Gay 's Personal Identity Attributes

1428 WordsAug 28, 20176 Pages
Gay’s Personal Identity Attributes In the human society, whether you are rich or poor, you have your own social identity, as gay men, what is the social identity of gay men? Do all the gay men see themselves the same or different? How do they deals with their various identities in the society? Actually, with the marked increase in the visibility of gay men in popular culture, many scholars have studied this issue and tried to explore the mysterious group. However, a systematic theory about the gay men has not given out until the publish of Peacocks, Chameleons, Centaurs: Gay Suburbia and the Grammar of Social Identity, written by Wayne Brekhus, which could also be read in the format of E-book. Wayne H. Brekhus presents the fact that…show more content…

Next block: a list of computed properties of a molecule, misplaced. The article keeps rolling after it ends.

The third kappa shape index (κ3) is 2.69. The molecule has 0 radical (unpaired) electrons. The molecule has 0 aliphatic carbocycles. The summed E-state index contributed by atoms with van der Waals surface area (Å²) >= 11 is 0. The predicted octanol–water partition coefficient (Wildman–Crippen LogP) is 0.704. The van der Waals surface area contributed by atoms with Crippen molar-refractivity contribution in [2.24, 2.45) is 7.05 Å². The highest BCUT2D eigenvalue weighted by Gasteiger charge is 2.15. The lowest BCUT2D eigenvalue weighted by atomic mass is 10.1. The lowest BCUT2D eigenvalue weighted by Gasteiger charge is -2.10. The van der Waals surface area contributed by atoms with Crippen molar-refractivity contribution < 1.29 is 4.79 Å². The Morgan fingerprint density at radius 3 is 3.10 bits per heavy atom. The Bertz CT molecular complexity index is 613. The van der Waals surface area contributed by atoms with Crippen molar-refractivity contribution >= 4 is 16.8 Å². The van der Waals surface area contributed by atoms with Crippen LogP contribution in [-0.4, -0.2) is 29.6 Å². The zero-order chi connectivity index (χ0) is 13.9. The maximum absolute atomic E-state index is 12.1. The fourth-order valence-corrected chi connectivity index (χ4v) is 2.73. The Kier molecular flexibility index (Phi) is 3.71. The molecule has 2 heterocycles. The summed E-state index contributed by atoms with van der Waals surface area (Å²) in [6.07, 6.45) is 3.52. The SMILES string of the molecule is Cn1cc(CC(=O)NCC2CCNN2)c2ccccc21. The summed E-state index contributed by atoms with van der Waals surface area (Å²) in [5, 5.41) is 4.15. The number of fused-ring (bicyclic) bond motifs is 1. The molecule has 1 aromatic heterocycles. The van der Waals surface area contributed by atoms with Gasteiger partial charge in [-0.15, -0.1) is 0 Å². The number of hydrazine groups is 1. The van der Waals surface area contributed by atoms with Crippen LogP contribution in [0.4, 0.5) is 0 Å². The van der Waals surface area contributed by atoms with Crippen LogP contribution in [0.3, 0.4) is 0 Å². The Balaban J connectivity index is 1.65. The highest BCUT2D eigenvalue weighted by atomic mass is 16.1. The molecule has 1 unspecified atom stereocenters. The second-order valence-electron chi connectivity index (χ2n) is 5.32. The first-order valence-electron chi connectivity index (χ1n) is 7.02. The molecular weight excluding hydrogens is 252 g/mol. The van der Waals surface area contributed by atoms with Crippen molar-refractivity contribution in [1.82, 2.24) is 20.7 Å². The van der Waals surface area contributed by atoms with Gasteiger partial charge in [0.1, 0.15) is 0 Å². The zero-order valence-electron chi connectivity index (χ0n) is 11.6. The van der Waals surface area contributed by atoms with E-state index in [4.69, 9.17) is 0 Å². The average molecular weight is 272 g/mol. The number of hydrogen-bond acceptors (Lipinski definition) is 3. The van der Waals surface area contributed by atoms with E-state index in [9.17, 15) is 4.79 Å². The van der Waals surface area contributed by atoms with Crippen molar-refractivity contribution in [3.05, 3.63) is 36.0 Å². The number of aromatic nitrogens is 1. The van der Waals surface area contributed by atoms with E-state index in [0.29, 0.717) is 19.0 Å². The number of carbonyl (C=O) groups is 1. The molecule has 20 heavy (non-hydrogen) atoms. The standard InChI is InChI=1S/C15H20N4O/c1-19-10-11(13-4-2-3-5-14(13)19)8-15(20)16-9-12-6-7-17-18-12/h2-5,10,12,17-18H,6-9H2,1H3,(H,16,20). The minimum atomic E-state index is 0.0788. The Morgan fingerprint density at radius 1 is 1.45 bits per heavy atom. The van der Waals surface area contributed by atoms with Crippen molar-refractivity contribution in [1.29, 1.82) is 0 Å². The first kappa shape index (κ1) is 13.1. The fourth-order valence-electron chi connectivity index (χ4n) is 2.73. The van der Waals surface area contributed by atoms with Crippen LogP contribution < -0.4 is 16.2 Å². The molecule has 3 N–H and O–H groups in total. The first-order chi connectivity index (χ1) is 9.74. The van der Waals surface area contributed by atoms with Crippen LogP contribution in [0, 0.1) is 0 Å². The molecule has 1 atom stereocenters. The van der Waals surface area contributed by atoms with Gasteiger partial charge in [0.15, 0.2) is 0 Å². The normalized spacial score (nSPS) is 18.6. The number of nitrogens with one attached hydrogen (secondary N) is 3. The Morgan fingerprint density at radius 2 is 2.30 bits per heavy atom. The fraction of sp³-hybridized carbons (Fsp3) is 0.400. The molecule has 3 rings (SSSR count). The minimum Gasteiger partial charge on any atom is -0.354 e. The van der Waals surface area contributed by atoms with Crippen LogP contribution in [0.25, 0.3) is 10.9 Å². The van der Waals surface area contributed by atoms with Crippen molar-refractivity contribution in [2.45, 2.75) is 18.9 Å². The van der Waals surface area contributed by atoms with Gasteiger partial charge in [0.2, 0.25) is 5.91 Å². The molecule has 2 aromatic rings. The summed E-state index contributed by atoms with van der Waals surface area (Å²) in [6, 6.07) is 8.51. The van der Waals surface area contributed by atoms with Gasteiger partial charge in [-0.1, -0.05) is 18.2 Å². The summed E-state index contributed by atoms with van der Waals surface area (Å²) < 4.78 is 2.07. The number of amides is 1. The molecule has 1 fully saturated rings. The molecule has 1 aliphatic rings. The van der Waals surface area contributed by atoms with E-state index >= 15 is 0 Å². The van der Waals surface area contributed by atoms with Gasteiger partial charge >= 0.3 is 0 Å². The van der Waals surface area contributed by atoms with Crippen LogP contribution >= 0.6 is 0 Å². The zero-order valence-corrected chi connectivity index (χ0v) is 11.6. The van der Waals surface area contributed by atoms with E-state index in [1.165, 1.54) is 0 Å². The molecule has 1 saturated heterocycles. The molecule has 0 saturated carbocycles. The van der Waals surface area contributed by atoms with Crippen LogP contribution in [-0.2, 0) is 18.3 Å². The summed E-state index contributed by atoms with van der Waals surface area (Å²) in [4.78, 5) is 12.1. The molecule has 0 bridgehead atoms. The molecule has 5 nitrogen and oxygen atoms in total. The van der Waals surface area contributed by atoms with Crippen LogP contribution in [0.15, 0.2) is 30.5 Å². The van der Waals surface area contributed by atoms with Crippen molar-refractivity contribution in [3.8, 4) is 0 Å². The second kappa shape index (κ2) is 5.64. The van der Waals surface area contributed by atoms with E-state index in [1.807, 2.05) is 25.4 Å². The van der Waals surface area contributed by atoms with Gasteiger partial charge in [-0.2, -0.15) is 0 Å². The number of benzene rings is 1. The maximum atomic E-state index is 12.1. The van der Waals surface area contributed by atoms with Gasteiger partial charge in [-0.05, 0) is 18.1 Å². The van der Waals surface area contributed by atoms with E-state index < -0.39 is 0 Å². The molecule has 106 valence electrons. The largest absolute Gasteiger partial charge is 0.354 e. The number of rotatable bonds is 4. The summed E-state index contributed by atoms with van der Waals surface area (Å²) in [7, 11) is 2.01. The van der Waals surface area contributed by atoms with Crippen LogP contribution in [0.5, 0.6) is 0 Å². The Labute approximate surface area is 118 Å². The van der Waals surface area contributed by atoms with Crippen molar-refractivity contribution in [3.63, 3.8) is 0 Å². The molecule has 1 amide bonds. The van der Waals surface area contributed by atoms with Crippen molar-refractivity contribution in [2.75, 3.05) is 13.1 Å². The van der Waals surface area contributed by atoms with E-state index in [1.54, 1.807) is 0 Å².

According to Brekhus’ interpretation, gay men are divided to the three categories which are described as peacock, Chameleon and Centaur peacock to show what kind of the way they choose to live. Peacocks imply homosexuals who are called “typically gay” living in city and at basic level. Chameleon refer to a group of “lifestyle commuters” who live in mainly countryside and integrate into local culture, going to another places to be gay. It means that their behavior is very different in the place where gay men gather than in their suburban communities. As centaurs, They regard themselves as a white suburban accountant with active in their local community, who happens to be gay. The great difference between Brekhus’ and other researchers’ research results about the same research topic are that Brekhus broke the tradition to see gay culture as monolithic. In Brekhus’ research, his research focus was no long the urban gay groups, but the suburban gay communities, which were not studied systematically before. In addition, Brekhus paid great attention to the intersections of the urban gay communities and the suburban gay communities, and also focus on the great conflicts between the two groups. As a sociological study, the author interviewed many gays, who could be regarded the direct research group, to gain the first-hand sources, which made the research more reliable and scientific. This book offers helpful resources to study the gay group in
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